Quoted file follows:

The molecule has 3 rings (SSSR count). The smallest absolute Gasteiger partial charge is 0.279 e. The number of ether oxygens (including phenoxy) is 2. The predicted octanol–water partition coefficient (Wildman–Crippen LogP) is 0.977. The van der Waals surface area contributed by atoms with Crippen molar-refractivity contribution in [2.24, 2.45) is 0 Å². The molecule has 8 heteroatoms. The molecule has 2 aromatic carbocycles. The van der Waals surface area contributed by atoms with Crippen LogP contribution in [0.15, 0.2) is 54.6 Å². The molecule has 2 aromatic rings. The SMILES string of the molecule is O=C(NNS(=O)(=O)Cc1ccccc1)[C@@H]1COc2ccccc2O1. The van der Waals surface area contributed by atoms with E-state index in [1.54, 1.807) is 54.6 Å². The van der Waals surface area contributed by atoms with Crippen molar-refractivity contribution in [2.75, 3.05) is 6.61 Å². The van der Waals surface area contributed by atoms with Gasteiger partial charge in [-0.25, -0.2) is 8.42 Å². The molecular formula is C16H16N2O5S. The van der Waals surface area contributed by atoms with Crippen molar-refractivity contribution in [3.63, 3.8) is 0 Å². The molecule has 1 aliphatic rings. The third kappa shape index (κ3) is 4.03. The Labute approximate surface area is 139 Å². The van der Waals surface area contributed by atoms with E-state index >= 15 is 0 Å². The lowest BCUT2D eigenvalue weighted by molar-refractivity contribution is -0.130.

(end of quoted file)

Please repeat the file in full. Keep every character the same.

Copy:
The molecule has 3 rings (SSSR count). The smallest absolute Gasteiger partial charge is 0.279 e. The number of ether oxygens (including phenoxy) is 2. The predicted octanol–water partition coefficient (Wildman–Crippen LogP) is 0.977. The van der Waals surface area contributed by atoms with Crippen molar-refractivity contribution in [2.24, 2.45) is 0 Å². The molecule has 8 heteroatoms. The molecule has 2 aromatic carbocycles. The van der Waals surface area contributed by atoms with Crippen LogP contribution in [0.15, 0.2) is 54.6 Å². The molecule has 2 aromatic rings. The SMILES string of the molecule is O=C(NNS(=O)(=O)Cc1ccccc1)[C@@H]1COc2ccccc2O1. The van der Waals surface area contributed by atoms with E-state index in [1.54, 1.807) is 54.6 Å². The van der Waals surface area contributed by atoms with Crippen molar-refractivity contribution in [2.75, 3.05) is 6.61 Å². The van der Waals surface area contributed by atoms with Gasteiger partial charge in [-0.25, -0.2) is 8.42 Å². The molecular formula is C16H16N2O5S. The van der Waals surface area contributed by atoms with Crippen molar-refractivity contribution in [3.63, 3.8) is 0 Å². The molecule has 1 aliphatic rings. The third kappa shape index (κ3) is 4.03. The Labute approximate surface area is 139 Å². The van der Waals surface area contributed by atoms with E-state index >= 15 is 0 Å². The lowest BCUT2D eigenvalue weighted by molar-refractivity contribution is -0.130.